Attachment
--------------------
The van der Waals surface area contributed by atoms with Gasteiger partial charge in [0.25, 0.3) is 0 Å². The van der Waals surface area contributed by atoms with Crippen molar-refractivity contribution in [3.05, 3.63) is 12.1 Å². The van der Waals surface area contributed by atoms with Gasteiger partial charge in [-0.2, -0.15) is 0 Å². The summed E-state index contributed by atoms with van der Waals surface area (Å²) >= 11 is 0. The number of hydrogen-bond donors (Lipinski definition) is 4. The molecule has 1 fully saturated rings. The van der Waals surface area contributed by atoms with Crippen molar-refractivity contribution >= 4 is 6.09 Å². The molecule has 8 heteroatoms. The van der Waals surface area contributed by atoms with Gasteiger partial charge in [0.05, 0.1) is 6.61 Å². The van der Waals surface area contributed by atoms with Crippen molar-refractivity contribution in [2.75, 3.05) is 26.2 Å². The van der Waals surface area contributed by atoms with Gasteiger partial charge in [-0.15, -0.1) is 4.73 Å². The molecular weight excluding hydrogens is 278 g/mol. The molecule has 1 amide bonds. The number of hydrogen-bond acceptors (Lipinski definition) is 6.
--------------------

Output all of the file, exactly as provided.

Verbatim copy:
The van der Waals surface area contributed by atoms with Gasteiger partial charge in [0.25, 0.3) is 0 Å². The van der Waals surface area contributed by atoms with Crippen molar-refractivity contribution in [3.05, 3.63) is 12.1 Å². The van der Waals surface area contributed by atoms with Gasteiger partial charge in [-0.2, -0.15) is 0 Å². The summed E-state index contributed by atoms with van der Waals surface area (Å²) >= 11 is 0. The number of hydrogen-bond donors (Lipinski definition) is 4. The molecule has 1 fully saturated rings. The van der Waals surface area contributed by atoms with Crippen molar-refractivity contribution >= 4 is 6.09 Å². The molecule has 8 heteroatoms. The van der Waals surface area contributed by atoms with Gasteiger partial charge in [0.05, 0.1) is 6.61 Å². The van der Waals surface area contributed by atoms with Crippen molar-refractivity contribution in [2.75, 3.05) is 26.2 Å². The van der Waals surface area contributed by atoms with Gasteiger partial charge in [-0.15, -0.1) is 4.73 Å². The molecular weight excluding hydrogens is 278 g/mol. The molecule has 1 amide bonds. The number of hydrogen-bond acceptors (Lipinski definition) is 6.